Between 2,000 and 3,000 people were evacuated Sunday in Park, Jefferson and Douglas counties.
Another 147 households were ordered evacuated Monday in Douglas County as the fire moved forward, according to the sheriff's office.
"The fire is continuing at its previous rate," said Sgt. Atilla Denes of the Douglas County Sheriff's office. "We are watching the fire's behavior very closely. This is a fire of unprecedented proportions for this part of the country and we are very concerned about it."
In Jefferson County, several hundred people were being evacuated from Tarryall Reservoir, as fickle winds whipped the southern part of the fire in different directions, according to Sgt. Don Anthony of the Park County sheriff's office.
Several hundred people had also been evacuated Sunday in Jefferson County.
Numerous local roads, including part of Colorado 67, have been closed.
'Some have lost everything'
The second big fire, in western Colorado near Glenwood Springs, was continuing to burn but "remained stable," according to the state Forest Service.
That fire has overlapped the path of the 1994 Storm King fire, where 14 firefighters were killed when the winds changed the direction of the fire, trapping the men in the blaze.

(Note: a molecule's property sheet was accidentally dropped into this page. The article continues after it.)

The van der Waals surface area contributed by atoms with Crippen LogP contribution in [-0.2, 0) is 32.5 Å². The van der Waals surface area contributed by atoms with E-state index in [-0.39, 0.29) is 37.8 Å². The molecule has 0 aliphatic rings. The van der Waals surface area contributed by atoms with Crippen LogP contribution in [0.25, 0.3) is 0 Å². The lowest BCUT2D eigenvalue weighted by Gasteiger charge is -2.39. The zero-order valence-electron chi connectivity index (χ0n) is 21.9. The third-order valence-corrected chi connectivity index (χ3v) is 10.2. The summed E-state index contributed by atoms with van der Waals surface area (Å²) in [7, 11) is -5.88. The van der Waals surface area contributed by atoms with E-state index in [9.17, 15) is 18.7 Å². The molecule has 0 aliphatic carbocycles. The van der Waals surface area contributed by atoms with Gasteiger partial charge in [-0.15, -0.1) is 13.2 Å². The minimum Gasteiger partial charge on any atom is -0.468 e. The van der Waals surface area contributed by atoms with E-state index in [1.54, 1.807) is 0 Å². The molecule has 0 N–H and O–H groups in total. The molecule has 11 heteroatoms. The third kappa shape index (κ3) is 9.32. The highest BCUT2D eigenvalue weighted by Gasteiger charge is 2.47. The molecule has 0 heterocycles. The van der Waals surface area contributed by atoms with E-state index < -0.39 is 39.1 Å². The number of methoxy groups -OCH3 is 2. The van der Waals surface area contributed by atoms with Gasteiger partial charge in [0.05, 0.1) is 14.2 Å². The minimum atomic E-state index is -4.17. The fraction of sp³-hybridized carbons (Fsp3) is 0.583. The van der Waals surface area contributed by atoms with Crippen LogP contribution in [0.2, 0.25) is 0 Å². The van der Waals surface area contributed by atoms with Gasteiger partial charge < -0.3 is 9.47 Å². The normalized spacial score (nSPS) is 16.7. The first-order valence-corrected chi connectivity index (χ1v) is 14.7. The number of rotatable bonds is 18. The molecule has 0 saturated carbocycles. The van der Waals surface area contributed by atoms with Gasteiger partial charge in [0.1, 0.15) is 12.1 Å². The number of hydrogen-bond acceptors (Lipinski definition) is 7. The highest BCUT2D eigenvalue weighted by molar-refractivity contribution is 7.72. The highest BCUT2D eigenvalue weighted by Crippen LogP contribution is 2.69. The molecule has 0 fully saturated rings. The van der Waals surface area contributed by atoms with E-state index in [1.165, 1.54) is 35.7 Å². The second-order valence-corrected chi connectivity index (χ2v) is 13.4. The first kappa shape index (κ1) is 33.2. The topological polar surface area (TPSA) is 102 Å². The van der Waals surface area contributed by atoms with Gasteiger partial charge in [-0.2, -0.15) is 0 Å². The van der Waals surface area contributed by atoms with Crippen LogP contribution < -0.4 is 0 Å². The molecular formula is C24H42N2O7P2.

Anthony said this was the reason firefighters were not deploying in front of the current blazes.
The fire had spread across 7,300 acres and had burned more than 40 buildings, including 23 homes and one commercial structure.
About 2,000 people were evacuated from houses and nearby lodges in western Glenwood Springs -- some to the Spring Valley Campus of Colorado Mountain College -- seven miles southeast of town on Highway 82.
Sunday's damage from the wildfire in Glenwood Springs
Red Cross representative Kathleen Golding said about 200 people had already made their way to the campus, which had opened its cafeteria and dormitory rooms.
"We know for a fact that a lot of people here won't go home before Wednesday," Golding said.
"Some have lost everything. There's a family of six children and mom and dad, elderly and the handicapped," describing the crowd inside the cafeteria. Golding said 16 beds set aside for the handicapped were instantly filled.